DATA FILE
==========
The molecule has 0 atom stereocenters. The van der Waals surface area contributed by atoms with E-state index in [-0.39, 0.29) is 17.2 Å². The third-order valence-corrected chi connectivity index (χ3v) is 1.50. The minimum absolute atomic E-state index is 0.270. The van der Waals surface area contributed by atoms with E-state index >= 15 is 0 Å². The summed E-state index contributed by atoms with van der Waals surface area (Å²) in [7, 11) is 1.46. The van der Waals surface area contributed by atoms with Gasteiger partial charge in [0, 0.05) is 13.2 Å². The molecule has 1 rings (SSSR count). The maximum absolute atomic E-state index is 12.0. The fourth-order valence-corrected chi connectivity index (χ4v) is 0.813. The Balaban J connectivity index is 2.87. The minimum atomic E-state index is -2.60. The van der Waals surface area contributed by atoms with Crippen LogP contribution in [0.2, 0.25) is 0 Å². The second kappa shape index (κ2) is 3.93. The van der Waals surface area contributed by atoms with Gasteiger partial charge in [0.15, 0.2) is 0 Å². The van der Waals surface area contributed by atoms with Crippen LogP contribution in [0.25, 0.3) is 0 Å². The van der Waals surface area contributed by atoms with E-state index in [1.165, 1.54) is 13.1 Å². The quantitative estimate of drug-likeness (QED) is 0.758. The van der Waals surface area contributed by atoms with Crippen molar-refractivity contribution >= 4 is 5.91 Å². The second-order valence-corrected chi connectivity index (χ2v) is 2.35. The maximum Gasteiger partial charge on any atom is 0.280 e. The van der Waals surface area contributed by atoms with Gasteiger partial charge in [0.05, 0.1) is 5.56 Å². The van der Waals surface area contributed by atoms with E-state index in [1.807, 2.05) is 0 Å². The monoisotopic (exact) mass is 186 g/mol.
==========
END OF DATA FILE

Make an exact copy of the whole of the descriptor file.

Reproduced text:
The molecule has 0 atom stereocenters. The van der Waals surface area contributed by atoms with E-state index in [-0.39, 0.29) is 17.2 Å². The third-order valence-corrected chi connectivity index (χ3v) is 1.50. The minimum absolute atomic E-state index is 0.270. The van der Waals surface area contributed by atoms with E-state index >= 15 is 0 Å². The summed E-state index contributed by atoms with van der Waals surface area (Å²) in [7, 11) is 1.46. The van der Waals surface area contributed by atoms with Gasteiger partial charge in [0, 0.05) is 13.2 Å². The molecule has 1 rings (SSSR count). The maximum absolute atomic E-state index is 12.0. The fourth-order valence-corrected chi connectivity index (χ4v) is 0.813. The Balaban J connectivity index is 2.87. The minimum atomic E-state index is -2.60. The van der Waals surface area contributed by atoms with Crippen LogP contribution in [0.2, 0.25) is 0 Å². The second kappa shape index (κ2) is 3.93. The van der Waals surface area contributed by atoms with Gasteiger partial charge in [0.15, 0.2) is 0 Å². The van der Waals surface area contributed by atoms with Crippen LogP contribution in [0.25, 0.3) is 0 Å². The van der Waals surface area contributed by atoms with E-state index in [1.165, 1.54) is 13.1 Å². The quantitative estimate of drug-likeness (QED) is 0.758. The van der Waals surface area contributed by atoms with Crippen molar-refractivity contribution >= 4 is 5.91 Å². The second-order valence-corrected chi connectivity index (χ2v) is 2.35. The maximum Gasteiger partial charge on any atom is 0.280 e. The van der Waals surface area contributed by atoms with Gasteiger partial charge in [0.05, 0.1) is 5.56 Å². The van der Waals surface area contributed by atoms with E-state index in [1.807, 2.05) is 0 Å². The monoisotopic (exact) mass is 186 g/mol.